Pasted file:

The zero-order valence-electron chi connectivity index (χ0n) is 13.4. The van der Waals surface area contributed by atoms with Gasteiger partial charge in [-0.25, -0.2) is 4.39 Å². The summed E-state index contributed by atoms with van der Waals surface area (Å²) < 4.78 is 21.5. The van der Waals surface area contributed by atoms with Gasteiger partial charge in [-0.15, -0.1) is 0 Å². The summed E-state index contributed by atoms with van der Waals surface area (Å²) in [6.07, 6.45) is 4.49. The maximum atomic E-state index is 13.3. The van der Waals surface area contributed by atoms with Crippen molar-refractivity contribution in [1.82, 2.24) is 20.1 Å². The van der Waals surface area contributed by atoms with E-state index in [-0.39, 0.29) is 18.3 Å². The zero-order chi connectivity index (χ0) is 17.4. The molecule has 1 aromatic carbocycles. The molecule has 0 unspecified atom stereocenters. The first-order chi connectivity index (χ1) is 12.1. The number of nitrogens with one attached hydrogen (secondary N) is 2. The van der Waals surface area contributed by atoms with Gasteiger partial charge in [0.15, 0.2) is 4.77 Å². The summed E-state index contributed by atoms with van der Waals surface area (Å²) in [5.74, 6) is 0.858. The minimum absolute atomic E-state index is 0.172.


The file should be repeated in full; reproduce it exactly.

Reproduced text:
The zero-order valence-electron chi connectivity index (χ0n) is 13.4. The van der Waals surface area contributed by atoms with Gasteiger partial charge in [-0.25, -0.2) is 4.39 Å². The summed E-state index contributed by atoms with van der Waals surface area (Å²) < 4.78 is 21.5. The van der Waals surface area contributed by atoms with Gasteiger partial charge in [-0.15, -0.1) is 0 Å². The summed E-state index contributed by atoms with van der Waals surface area (Å²) in [6.07, 6.45) is 4.49. The maximum atomic E-state index is 13.3. The van der Waals surface area contributed by atoms with Crippen molar-refractivity contribution in [1.82, 2.24) is 20.1 Å². The van der Waals surface area contributed by atoms with E-state index in [-0.39, 0.29) is 18.3 Å². The zero-order chi connectivity index (χ0) is 17.4. The molecule has 1 aromatic carbocycles. The molecule has 0 unspecified atom stereocenters. The first-order chi connectivity index (χ1) is 12.1. The number of nitrogens with one attached hydrogen (secondary N) is 2. The van der Waals surface area contributed by atoms with Gasteiger partial charge in [0.15, 0.2) is 4.77 Å². The summed E-state index contributed by atoms with van der Waals surface area (Å²) in [5.74, 6) is 0.858. The minimum absolute atomic E-state index is 0.172.